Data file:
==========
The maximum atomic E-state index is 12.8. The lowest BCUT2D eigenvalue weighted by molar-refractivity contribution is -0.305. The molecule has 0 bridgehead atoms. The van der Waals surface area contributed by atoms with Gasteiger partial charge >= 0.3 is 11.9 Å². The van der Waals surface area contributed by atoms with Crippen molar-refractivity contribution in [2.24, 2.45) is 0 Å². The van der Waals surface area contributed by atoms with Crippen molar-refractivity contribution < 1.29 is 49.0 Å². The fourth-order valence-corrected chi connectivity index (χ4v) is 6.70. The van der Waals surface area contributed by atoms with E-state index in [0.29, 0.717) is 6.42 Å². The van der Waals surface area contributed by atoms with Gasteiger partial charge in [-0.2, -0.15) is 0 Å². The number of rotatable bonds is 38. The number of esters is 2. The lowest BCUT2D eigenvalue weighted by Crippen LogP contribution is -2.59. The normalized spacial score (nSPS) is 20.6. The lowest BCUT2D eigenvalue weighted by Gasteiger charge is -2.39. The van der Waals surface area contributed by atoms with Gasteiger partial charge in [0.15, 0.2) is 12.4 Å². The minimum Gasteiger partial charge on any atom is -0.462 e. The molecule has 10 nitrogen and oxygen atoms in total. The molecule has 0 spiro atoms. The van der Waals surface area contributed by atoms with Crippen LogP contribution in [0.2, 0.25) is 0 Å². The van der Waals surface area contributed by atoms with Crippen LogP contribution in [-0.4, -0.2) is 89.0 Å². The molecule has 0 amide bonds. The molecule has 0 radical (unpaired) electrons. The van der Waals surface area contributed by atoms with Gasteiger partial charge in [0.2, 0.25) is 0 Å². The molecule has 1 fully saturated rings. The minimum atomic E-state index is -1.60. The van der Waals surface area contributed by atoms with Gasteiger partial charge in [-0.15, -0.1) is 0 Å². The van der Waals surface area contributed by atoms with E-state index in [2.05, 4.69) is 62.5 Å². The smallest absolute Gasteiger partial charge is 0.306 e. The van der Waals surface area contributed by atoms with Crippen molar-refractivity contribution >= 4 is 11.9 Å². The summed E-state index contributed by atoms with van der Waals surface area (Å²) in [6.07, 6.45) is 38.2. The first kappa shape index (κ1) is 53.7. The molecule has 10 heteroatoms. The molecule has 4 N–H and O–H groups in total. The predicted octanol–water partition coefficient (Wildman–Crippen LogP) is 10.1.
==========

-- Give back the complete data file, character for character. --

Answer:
The maximum atomic E-state index is 12.8. The lowest BCUT2D eigenvalue weighted by molar-refractivity contribution is -0.305. The molecule has 0 bridgehead atoms. The van der Waals surface area contributed by atoms with Gasteiger partial charge >= 0.3 is 11.9 Å². The van der Waals surface area contributed by atoms with Crippen molar-refractivity contribution in [2.24, 2.45) is 0 Å². The van der Waals surface area contributed by atoms with Crippen molar-refractivity contribution < 1.29 is 49.0 Å². The fourth-order valence-corrected chi connectivity index (χ4v) is 6.70. The van der Waals surface area contributed by atoms with E-state index in [0.29, 0.717) is 6.42 Å². The van der Waals surface area contributed by atoms with Gasteiger partial charge in [-0.2, -0.15) is 0 Å². The number of rotatable bonds is 38. The number of esters is 2. The lowest BCUT2D eigenvalue weighted by Crippen LogP contribution is -2.59. The normalized spacial score (nSPS) is 20.6. The lowest BCUT2D eigenvalue weighted by Gasteiger charge is -2.39. The van der Waals surface area contributed by atoms with Gasteiger partial charge in [0.15, 0.2) is 12.4 Å². The minimum Gasteiger partial charge on any atom is -0.462 e. The molecule has 10 nitrogen and oxygen atoms in total. The molecule has 0 spiro atoms. The van der Waals surface area contributed by atoms with Crippen LogP contribution in [0.2, 0.25) is 0 Å². The van der Waals surface area contributed by atoms with Crippen LogP contribution in [-0.4, -0.2) is 89.0 Å². The molecule has 0 amide bonds. The molecule has 0 radical (unpaired) electrons. The van der Waals surface area contributed by atoms with Gasteiger partial charge in [0.2, 0.25) is 0 Å². The molecule has 1 fully saturated rings. The minimum atomic E-state index is -1.60. The van der Waals surface area contributed by atoms with Gasteiger partial charge in [-0.15, -0.1) is 0 Å². The van der Waals surface area contributed by atoms with E-state index in [2.05, 4.69) is 62.5 Å². The smallest absolute Gasteiger partial charge is 0.306 e. The van der Waals surface area contributed by atoms with Crippen molar-refractivity contribution >= 4 is 11.9 Å². The summed E-state index contributed by atoms with van der Waals surface area (Å²) in [6.07, 6.45) is 38.2. The first kappa shape index (κ1) is 53.7. The molecule has 10 heteroatoms. The molecule has 4 N–H and O–H groups in total. The predicted octanol–water partition coefficient (Wildman–Crippen LogP) is 10.1.